I am tempted to rebut each of Vince’s “clarifications” in his last post. But one of my favorite self-help slogans is: “How important is it?”
I’m glad to leave 2014 behind and hopeful that 2015 will better, or at least not worse.
I spent Christmas Eve in an emergency room with my poor sister, who has stage four colon cancer. She was feeling pressure in her chest. Apparently chemo can cause blood clots. They administered nitro by pill and patch, did an EKG to rule out a heart attack, and killed her pain with Dilaudid, which is seven times stronger than morphine.
Her worst fear is that she will die alone in the hospital. I stayed until they admitted her and she fell asleep, about seven hours later.
Three years ago, I hit bottom. I had lived with depression for as long as I could remember, but then…. I had to have a tooth pulled—boy, will that make you feel old! Then during a Christmas Day blizzard my car was towed and I spent four hours waiting in line outside at the impound lot to pay $300 to get it back. I then drove to Fountain to visit Vince. The trailer he shared with Seth was full of guns, beer cans, and smoke. I figured what the heck, if you can’t beat ‘em, join ‘em, so after he assured me that none of the guns was loaded, we posed for photos that became my holiday cards to my friends in the UK, where they had a good laugh over us gun-crazy Americans.
Due to the blizzard I spent the night in Seth’s 5-year-old daughter’s bedroom; she was at her mom’s. Here’s a tip for parents who smoke: Keeping your kid’s door closed doesn’t keep smoke out. I couldn’t open the window and after tossing and turning until 5am I slipped out and drove home. On the way I started itching. Great—now I had bedbugs!
I contemplated suicide. I leaned my forehead against the screen of my 20th floor window. I had turned 50 the year before. Thinking about being depressed every day for another 30-40 years wasn’t real appealing.
Here are the things I had tried to manage depression and anxiety:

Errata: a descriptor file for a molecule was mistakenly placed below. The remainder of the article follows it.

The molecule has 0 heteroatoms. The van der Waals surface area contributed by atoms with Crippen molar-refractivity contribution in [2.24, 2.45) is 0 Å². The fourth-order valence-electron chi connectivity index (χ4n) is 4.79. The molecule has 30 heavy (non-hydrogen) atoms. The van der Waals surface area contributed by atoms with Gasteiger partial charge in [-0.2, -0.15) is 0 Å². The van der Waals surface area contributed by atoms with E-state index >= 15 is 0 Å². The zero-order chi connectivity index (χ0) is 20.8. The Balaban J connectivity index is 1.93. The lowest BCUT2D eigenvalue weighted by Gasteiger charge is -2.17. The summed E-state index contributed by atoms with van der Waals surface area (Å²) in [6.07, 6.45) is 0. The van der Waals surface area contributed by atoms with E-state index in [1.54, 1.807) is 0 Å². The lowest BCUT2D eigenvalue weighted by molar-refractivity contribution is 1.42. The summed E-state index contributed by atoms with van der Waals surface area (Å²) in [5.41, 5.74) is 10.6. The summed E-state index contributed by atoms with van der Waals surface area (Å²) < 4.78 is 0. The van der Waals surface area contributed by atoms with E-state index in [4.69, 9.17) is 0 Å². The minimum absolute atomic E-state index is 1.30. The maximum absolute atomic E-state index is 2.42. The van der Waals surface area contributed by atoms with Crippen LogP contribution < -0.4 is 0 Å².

Prayer (including begging, pleading, and bargaining)
Abstaining from drinking
Cutting down on coffee
Getting outside every day
Appreciating beauty, be it fine art, nature, music, babies, or kittens
Avoiding negative people / avoiding unnaturally happy people
Running away to other countries
Telling myself, “At least I’m not a refugee / amputee / blind / fill-in-the-blank.”
Sleeping, drinking, and movie binges
Reaching out to friends, even when that was the last thing I wanted to do
I thought that jumping out of my window would be exhilarating, until I hit the ground. I had some leftover pain killers from the dentist, and my prescription for Restless Legs. I googled an overdose of the two and learned that they wouldn’t kill me, but that I would likely need a liver transplant. I decided to keep living.
That spring, I visited Vince again and this time, made a reservation at a B&B. On the free-book-shelf there, I picked up a tattered copy of, “Feeling Good: the New Mood Therapy”, by David Burns, MD. I read it and did what it told me to do, and I stopped being depressed. For good.
The book was about Cognitive Therapy. I had been instructed to use it at least twice in the past, but I’d been too stressed out to do it. Basically, you write down your negative thoughts and then argue with them rationally until you’ve de-fanged them. Writing it down is important; if you try to do it in your head you’ll end up down a rabbit hole.
So was a lifetime of depression cured overnight by one book? No. I think it was all the other things I had tried over the years—the good things, anyway—and then I added this on top of them and together they all added up to a breakthrough.
I still feel sad sometimes–there’s plenty to feel sad about–but I’m not depressed and I’m committed to living.
Sorry for the long post but, if you’re struggling, I want to encourage you to keep an open mind, keep plugging away, and keep trying new things.
PS: I didn’t have bedbugs after all. I think I was just itchy from the smoke and dry air. Living with addiction can turn you into a drama addict.